It’s strange to think that the nature of grief has changed over the years. It seems like one of those permanent emotions, and one that’s always been the same as long as there have been people to love and lose.
But Chris Goode’s play, created by site-specific company Dante or Die, suggests that isn’t true. The piece takes us into a cafe where we’re given headphones and a smartphone. Goode then delicately explores the way technology has intruded on the grieving process.
As usual, his writing is very beautiful and very human. Performer Terry O’Donovan plays Terry, whose ex-partner Luka has died. As he tells his story, moving through the packed cafe, we hear his narration softly through the headphones. He’s been made executor of Luka’s digital legacy and has to decide what online remnants of Luka’s life to delete.
While Terry speaks, the phone on the table frequently blinks into life. There are text messages and social media apps, but also strange videos of swirling patterns to represent his more dreamlike, grief-stricken states.
It feels like a privilege to listen to and watch O’Donovan so intimately. Or maybe it feels like an intrusion. At one point, he’s just centimetres away and bursting helplessly into tears. The impulse is to look away and let him grieve in peace. But what’s weird is that O’Donovan is acting. His distress is as much a performance as the pics and statuses that make up our online lives. So why does it seem more real?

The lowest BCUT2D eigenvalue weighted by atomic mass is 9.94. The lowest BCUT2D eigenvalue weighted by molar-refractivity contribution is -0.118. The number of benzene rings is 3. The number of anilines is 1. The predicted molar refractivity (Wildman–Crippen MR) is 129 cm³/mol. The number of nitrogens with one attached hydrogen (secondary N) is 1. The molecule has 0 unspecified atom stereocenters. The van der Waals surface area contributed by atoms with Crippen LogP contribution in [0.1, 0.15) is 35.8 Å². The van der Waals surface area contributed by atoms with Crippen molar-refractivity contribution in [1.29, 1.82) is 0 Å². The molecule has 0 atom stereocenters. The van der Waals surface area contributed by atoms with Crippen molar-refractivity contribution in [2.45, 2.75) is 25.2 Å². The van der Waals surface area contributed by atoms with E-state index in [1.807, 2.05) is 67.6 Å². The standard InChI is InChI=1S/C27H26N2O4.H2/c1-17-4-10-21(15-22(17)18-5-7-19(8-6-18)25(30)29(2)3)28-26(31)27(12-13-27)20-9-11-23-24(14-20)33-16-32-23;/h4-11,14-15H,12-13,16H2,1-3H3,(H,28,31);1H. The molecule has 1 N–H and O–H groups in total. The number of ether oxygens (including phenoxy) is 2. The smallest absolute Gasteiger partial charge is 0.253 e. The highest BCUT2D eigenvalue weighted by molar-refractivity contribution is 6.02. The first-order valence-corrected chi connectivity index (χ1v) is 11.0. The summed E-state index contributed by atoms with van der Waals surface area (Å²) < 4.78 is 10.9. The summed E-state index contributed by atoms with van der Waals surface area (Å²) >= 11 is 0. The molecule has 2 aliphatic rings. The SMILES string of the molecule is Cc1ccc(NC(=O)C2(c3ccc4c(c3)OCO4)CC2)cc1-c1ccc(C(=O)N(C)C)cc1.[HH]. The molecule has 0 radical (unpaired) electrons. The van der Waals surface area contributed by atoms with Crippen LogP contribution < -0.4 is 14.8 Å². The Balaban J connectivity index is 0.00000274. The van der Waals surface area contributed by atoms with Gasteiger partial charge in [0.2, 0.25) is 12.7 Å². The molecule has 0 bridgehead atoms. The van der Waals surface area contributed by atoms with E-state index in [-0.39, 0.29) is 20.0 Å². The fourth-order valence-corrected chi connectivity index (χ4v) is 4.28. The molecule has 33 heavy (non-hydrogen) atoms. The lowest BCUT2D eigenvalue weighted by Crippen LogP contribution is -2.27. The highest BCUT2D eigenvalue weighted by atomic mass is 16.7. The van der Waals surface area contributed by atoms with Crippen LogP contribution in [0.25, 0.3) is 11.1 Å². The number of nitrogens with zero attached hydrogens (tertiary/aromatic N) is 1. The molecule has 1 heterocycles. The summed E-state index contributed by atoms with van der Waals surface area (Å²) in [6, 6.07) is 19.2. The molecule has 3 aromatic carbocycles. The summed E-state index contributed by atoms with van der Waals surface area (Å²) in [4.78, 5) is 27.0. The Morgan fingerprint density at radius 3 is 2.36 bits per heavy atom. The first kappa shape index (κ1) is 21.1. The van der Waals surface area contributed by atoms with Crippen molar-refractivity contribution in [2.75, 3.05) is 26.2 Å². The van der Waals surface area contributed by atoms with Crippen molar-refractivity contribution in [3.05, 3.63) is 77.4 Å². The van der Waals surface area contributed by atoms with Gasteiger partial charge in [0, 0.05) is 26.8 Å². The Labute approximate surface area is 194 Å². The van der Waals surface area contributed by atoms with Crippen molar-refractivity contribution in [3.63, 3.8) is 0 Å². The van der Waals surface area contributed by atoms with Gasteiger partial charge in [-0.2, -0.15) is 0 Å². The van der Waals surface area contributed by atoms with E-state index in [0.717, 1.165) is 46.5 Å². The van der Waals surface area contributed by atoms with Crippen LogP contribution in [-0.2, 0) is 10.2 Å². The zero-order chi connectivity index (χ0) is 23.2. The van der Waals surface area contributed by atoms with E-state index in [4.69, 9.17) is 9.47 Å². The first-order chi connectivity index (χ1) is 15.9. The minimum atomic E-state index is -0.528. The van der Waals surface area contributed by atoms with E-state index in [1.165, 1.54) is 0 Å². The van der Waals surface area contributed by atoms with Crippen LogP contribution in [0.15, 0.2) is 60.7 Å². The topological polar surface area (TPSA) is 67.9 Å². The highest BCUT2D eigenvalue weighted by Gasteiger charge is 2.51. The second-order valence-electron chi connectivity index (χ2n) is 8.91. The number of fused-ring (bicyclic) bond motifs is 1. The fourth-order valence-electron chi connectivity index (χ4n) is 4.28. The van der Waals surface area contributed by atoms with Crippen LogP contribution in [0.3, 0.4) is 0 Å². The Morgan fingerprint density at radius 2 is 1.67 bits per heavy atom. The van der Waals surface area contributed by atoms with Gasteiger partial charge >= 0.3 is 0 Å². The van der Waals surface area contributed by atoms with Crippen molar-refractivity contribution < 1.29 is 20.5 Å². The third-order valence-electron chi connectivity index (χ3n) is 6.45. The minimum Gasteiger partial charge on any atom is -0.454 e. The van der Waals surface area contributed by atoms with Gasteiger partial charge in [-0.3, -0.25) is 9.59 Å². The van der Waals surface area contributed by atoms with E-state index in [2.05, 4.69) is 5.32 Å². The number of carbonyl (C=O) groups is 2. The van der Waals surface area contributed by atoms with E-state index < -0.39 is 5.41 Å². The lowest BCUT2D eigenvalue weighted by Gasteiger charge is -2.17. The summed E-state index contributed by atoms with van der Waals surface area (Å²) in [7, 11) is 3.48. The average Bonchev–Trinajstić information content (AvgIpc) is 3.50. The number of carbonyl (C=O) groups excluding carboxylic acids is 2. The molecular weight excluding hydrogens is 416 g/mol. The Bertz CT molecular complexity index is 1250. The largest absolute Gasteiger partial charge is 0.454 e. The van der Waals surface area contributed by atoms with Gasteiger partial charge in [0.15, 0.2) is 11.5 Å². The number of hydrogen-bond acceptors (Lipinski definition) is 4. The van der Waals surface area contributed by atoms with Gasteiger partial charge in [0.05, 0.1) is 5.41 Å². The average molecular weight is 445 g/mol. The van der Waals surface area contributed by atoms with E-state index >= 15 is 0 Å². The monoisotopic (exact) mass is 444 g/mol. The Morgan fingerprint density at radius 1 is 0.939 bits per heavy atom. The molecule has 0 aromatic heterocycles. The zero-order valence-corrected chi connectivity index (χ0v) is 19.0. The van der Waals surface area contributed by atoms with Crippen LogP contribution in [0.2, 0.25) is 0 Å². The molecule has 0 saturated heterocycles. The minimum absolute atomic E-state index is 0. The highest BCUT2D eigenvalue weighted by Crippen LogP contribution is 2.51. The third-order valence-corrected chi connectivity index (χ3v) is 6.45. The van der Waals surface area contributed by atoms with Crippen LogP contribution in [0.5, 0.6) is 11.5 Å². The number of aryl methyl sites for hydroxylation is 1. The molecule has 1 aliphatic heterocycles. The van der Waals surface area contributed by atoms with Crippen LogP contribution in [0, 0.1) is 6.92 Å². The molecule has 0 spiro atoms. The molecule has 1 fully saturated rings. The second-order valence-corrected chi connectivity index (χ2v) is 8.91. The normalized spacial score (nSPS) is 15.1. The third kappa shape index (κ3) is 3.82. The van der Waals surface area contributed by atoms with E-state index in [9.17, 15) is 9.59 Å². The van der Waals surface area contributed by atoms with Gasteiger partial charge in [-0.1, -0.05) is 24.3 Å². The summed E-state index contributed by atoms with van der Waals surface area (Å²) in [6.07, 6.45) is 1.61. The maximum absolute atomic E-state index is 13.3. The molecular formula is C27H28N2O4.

Similarly, there’s a moment when Terry describes holding the hand of a dying elderly woman, and a hand appears on the screen whose illuminated fingers he urges us to touch. But all that happens is the phone lights up. There’s no connection of skin to skin. Just cold, smeared glass. And it’s immensely frustrating.
But what it does is solidify the point Goode has been making all along. That, although we can scatter pieces of our personalities across social media and endless user accounts, actual existence is not reducible to binary code.
The show has us spend long periods staring down at the phones and adopting that crouched and solipsistic demeanour that’s so familiar. But then we’re encouraged to look up and re-enter the public space, this cafe, and acknowledge all the people around – to remember that this is a piece of theatre, and so it’s a temporary act of creating a community.
Those two modes clash in a really disorientating way, a constant interplay of private and public.
It wouldn’t be nearly as powerful without the slick video design by Preference Studio, and the seamless integration of narration with smartphone. But the best thing about it, and maybe it’s reassuring that this is the case, is O’Donovan’s performance. Even enhanced by technology and the electric charge of the intimate space, what has the most power, ultimately, is the human touch.